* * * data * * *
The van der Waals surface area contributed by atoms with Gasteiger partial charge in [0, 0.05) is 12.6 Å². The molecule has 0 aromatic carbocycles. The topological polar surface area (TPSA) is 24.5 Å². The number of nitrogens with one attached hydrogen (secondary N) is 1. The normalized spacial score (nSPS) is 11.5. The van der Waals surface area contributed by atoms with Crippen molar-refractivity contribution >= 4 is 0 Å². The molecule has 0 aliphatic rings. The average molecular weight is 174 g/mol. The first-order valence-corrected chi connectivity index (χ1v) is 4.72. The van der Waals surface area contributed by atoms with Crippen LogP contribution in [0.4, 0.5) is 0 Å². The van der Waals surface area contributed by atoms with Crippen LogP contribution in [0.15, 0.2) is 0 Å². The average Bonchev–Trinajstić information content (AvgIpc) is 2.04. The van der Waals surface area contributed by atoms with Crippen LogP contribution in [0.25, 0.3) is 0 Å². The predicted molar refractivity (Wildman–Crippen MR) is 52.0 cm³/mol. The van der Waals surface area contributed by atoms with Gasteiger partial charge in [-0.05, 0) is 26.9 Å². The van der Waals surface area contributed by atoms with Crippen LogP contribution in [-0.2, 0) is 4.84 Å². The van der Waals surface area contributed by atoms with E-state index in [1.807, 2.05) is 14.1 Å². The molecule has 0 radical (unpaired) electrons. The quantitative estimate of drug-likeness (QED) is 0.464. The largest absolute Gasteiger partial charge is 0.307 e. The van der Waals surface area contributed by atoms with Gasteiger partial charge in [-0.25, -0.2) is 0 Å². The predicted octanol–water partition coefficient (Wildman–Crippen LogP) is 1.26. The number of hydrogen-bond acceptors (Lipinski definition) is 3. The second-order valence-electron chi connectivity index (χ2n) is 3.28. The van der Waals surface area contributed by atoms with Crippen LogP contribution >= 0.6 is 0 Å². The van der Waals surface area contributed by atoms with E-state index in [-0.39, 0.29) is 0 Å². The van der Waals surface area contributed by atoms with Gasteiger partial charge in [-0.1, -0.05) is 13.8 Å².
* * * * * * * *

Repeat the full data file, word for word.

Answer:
The van der Waals surface area contributed by atoms with Gasteiger partial charge in [0, 0.05) is 12.6 Å². The molecule has 0 aromatic carbocycles. The topological polar surface area (TPSA) is 24.5 Å². The number of nitrogens with one attached hydrogen (secondary N) is 1. The normalized spacial score (nSPS) is 11.5. The van der Waals surface area contributed by atoms with Crippen molar-refractivity contribution >= 4 is 0 Å². The molecule has 0 aliphatic rings. The average molecular weight is 174 g/mol. The first-order valence-corrected chi connectivity index (χ1v) is 4.72. The van der Waals surface area contributed by atoms with Crippen LogP contribution in [0.4, 0.5) is 0 Å². The van der Waals surface area contributed by atoms with Crippen LogP contribution in [0.15, 0.2) is 0 Å². The average Bonchev–Trinajstić information content (AvgIpc) is 2.04. The van der Waals surface area contributed by atoms with Crippen LogP contribution in [0.25, 0.3) is 0 Å². The predicted molar refractivity (Wildman–Crippen MR) is 52.0 cm³/mol. The van der Waals surface area contributed by atoms with Gasteiger partial charge in [-0.05, 0) is 26.9 Å². The van der Waals surface area contributed by atoms with Crippen LogP contribution in [-0.2, 0) is 4.84 Å². The van der Waals surface area contributed by atoms with E-state index in [1.807, 2.05) is 14.1 Å². The molecule has 0 radical (unpaired) electrons. The quantitative estimate of drug-likeness (QED) is 0.464. The largest absolute Gasteiger partial charge is 0.307 e. The van der Waals surface area contributed by atoms with Gasteiger partial charge in [-0.25, -0.2) is 0 Å². The predicted octanol–water partition coefficient (Wildman–Crippen LogP) is 1.26. The number of hydrogen-bond acceptors (Lipinski definition) is 3. The second-order valence-electron chi connectivity index (χ2n) is 3.28. The van der Waals surface area contributed by atoms with Crippen LogP contribution >= 0.6 is 0 Å². The van der Waals surface area contributed by atoms with E-state index in [-0.39, 0.29) is 0 Å². The van der Waals surface area contributed by atoms with Gasteiger partial charge in [-0.1, -0.05) is 13.8 Å².